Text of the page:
Microsoft Office Tutorials and References
In Depth Information
Six Kinds of Queries
Six Kinds of Queries
For your pleasure and entertainment, the rest of this chapter describes six
useful types of queries. Access offers a handful of other queries, but I won’t
go there. Those queries are pretty complicated. If you become adept at
querying, however, you’re invited to look into the Help system for advice about
running the query types that aren’t explained here.
Select query
A select query is the standard kind of query, which I explain earlier in this
chapter. A select query gathers information from one or more database tables
and displays the information in a datasheet. A select query is the most
common query, the primal query, the starting point for most other queries.
Top-value query
A top-value query is an easy way to find out, in a Number or Currency
field, the highest or lowest values. On the Query grid, enter the name of
the Number or Currency field you want to know more about; then choose
Ascending in the Sort drop-down list to rank values from lowest to highest or
Descending in the Sort drop-down list to rank values from highest to lowest.
Finally, on the (Query Tools) Design tab, enter a value in the Return text box
or choose a value on the Return drop-down list:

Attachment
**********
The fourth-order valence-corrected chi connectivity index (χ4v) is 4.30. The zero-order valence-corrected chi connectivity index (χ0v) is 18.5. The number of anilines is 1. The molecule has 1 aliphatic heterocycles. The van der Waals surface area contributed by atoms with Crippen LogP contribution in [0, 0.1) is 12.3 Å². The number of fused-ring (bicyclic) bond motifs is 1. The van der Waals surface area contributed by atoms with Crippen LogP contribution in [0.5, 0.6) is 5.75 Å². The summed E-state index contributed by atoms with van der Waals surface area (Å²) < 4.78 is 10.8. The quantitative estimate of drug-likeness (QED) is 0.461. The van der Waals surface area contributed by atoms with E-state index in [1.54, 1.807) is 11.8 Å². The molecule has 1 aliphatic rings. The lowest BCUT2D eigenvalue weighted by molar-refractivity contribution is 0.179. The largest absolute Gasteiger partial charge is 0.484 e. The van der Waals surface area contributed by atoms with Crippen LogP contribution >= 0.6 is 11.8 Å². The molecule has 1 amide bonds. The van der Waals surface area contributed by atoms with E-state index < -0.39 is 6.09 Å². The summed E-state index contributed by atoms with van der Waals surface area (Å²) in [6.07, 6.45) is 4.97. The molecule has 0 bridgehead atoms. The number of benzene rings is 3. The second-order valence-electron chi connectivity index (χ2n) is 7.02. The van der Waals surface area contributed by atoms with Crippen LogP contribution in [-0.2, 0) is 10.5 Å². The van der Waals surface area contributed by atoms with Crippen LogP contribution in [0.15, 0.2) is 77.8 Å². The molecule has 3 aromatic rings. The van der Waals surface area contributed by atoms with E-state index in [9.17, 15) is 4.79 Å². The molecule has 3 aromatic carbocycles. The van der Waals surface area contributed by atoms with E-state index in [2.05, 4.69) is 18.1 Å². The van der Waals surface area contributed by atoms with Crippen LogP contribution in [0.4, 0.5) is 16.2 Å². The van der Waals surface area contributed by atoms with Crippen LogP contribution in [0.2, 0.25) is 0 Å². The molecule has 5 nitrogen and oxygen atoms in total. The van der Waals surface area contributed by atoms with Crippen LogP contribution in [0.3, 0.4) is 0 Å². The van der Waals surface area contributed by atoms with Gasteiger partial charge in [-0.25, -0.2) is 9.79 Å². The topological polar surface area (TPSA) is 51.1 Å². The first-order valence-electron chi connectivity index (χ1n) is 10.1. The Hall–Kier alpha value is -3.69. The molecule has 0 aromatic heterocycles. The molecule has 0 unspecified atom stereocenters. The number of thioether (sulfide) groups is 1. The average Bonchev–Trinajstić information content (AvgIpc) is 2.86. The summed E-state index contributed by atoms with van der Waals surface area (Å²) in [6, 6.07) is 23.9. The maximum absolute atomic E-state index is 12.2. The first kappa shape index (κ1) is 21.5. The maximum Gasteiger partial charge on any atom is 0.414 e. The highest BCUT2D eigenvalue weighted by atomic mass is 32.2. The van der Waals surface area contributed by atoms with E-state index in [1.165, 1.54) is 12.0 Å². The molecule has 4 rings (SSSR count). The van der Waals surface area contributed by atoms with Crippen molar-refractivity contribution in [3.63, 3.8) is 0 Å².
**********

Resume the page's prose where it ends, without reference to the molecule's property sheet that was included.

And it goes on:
Highest or lowest by percentage: Enter or choose a percentage to find,
for example, the highest or lowest 25 percent of the values. To enter a
percentage, type a percent sign (%) after your entry and press the Enter key.
Highest or lowest by ranking number: Enter or choose a number to
find, for example, the top-ten or lowest-ten values. Press the Enter key
after you enter a number.
This may seem counterintuitive, but to see the top values, you have to sort the
field you’re ranking in descending order. For example, if you sort employees by
number of sales in descending order, the employees with the top sales appear
at the top. To see the bottom values, sort in ascending order.
Summary query
Similar to a top-value query, a summary query is a way of getting cumulative
information about all the data in a field. In a field that stores data about sales
in Kentucky, for example, you can find the average amount of each sale, the
total amount of all the sales, the total number of all the sales, and other data.
To run a summary query, go to the (Query Tools) Design tab and click the
Totals button. A new row called Total appears on the Query grid. Open the
Total drop-down list in the field whose contents you want to summarize and
choose a function. Table 4-2 describes the functions.
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